WordoMouth

Time: 0

Capital: 0

This is the soft, wet-nosed puppy of marketing. Everyone wants it to cuddle up next to them and warm their stressed bodies at night. But guess what – you can’t buy this puppy or just go pick him up from some shelter. No no, this puppy finds you.

Why-People-Hate-You_620x350_001

This will totally be my next article.

I can say, without hesitation, that this is far and away the best kind of marketing on the planet. It requires no time or money from you, and it means so much sweet attention. But reach your hand out to grab it, and it’s gone.

Why, you may be asking? Well, it’s an unassailable fact of marketing that people don’t trust you or I. And why should they? They don’t know us from Adam. People trust their friends and family, they trust their doctor and dentist (because they shove those hands all up inside us), but little you and I? Yeah, we’re distant thirds or fourths or fifths on that chain.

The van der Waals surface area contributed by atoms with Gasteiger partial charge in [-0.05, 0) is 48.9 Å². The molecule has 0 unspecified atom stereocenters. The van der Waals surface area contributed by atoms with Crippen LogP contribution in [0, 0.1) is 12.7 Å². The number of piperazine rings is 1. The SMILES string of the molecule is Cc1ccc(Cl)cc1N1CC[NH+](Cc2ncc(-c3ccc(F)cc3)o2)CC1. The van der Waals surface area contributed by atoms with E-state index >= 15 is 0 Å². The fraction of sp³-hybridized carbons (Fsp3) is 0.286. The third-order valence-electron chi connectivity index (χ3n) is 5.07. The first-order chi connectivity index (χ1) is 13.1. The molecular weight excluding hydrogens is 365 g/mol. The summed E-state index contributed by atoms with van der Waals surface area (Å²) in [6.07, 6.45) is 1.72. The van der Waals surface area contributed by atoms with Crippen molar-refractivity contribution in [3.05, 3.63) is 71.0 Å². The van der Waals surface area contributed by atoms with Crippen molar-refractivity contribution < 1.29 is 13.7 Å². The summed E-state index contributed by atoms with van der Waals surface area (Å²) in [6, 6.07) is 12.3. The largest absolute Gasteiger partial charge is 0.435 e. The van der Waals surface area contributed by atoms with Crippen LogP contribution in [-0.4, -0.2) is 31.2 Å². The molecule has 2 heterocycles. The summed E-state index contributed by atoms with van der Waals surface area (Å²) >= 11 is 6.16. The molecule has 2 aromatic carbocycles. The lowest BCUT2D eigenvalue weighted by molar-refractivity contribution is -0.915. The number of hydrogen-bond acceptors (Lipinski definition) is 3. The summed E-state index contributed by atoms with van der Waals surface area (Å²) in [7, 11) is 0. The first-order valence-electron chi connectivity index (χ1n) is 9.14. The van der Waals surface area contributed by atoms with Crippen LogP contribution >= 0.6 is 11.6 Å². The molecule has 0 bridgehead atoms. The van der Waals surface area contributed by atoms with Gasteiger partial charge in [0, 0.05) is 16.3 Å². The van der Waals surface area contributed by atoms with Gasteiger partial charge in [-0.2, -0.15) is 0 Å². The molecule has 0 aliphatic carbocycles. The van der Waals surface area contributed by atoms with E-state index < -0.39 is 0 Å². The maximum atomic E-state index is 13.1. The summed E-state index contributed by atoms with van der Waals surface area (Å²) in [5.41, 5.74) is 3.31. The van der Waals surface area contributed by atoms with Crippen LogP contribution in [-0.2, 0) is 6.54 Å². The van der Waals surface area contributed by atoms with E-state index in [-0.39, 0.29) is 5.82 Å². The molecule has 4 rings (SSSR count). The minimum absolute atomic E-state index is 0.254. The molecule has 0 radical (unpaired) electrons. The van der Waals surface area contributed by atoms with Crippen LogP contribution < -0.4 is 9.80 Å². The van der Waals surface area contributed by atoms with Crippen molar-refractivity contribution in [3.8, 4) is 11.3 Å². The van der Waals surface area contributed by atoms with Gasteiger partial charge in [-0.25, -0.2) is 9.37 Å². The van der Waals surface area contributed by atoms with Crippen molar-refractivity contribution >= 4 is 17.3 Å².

Word of Mouth is an illusive little beast. Unlike Princess Jasmine from Disney’s Aladdin, this is one form of marketing that IS a “prize to be won.” The best you can do is make some friends who also have friends who have dentists who have wives and children and hope someone says something about your game. But if you want to know a great place to start on that road, look at social media. Also, if you’re lucky enough to find that special concoction on the internet that makes something go “viral,” you’re probably generating a little Word of Mouth.

This is the sort of marketing that you shouldn’t necessarily set out to find. If you approach the other channels consistently and smartly, this one will follow after.

 

Next Time

We'll rate the final two marketing channels and give some final recommendations for developers on which to use in the different stages of development. More on that can be found at my article here or website here.


Related Jobs

innogames
innogames — Hamburg, Germany
[02.25.21]

Frontend Developer (Haxe) - Video Game: Forge of Empires
Airship Syndicate
Airship Syndicate — Austin, Texas, United States
[02.24.21]

Gameplay Event Designer
Airship Syndicate
Airship Syndicate — Austin, Texas, United States
[02.24.21]

Combat Designer
Airship Syndicate
Airship Syndicate — Austin, Texas, United States
[02.24.21]

Gameplay Programmer





Loading Comments

loader image